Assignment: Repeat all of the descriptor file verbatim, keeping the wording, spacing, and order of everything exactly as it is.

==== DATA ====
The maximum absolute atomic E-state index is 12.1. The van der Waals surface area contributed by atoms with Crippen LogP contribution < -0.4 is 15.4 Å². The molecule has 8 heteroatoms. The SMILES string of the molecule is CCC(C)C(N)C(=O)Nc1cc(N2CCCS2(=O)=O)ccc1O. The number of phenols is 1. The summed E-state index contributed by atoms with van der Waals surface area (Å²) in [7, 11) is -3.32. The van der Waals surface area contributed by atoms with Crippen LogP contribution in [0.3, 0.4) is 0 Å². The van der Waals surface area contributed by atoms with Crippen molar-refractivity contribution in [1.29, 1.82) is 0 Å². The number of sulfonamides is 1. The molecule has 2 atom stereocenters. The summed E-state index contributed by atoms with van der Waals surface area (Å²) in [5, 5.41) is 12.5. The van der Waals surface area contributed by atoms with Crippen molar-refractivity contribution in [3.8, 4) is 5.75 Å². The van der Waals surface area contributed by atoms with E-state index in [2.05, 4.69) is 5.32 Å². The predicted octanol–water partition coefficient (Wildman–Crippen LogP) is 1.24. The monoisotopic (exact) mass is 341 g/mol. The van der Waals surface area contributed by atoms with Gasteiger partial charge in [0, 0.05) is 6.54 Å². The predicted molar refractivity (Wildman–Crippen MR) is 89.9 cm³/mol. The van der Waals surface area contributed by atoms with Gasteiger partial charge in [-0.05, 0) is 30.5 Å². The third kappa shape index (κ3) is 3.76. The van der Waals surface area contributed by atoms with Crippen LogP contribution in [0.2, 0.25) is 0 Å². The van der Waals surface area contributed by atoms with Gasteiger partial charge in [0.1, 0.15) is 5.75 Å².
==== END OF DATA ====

The maximum absolute atomic E-state index is 12.1. The van der Waals surface area contributed by atoms with Crippen LogP contribution < -0.4 is 15.4 Å². The molecule has 8 heteroatoms. The SMILES string of the molecule is CCC(C)C(N)C(=O)Nc1cc(N2CCCS2(=O)=O)ccc1O. The number of phenols is 1. The summed E-state index contributed by atoms with van der Waals surface area (Å²) in [7, 11) is -3.32. The van der Waals surface area contributed by atoms with Crippen LogP contribution in [0.3, 0.4) is 0 Å². The van der Waals surface area contributed by atoms with Crippen molar-refractivity contribution in [1.29, 1.82) is 0 Å². The number of sulfonamides is 1. The molecule has 2 atom stereocenters. The summed E-state index contributed by atoms with van der Waals surface area (Å²) in [5, 5.41) is 12.5. The van der Waals surface area contributed by atoms with Crippen molar-refractivity contribution in [3.8, 4) is 5.75 Å². The van der Waals surface area contributed by atoms with E-state index in [2.05, 4.69) is 5.32 Å². The predicted octanol–water partition coefficient (Wildman–Crippen LogP) is 1.24. The monoisotopic (exact) mass is 341 g/mol. The van der Waals surface area contributed by atoms with Gasteiger partial charge in [0, 0.05) is 6.54 Å². The predicted molar refractivity (Wildman–Crippen MR) is 89.9 cm³/mol. The van der Waals surface area contributed by atoms with Gasteiger partial charge in [-0.05, 0) is 30.5 Å². The third kappa shape index (κ3) is 3.76. The van der Waals surface area contributed by atoms with Crippen LogP contribution in [0.2, 0.25) is 0 Å². The van der Waals surface area contributed by atoms with Gasteiger partial charge in [0.1, 0.15) is 5.75 Å².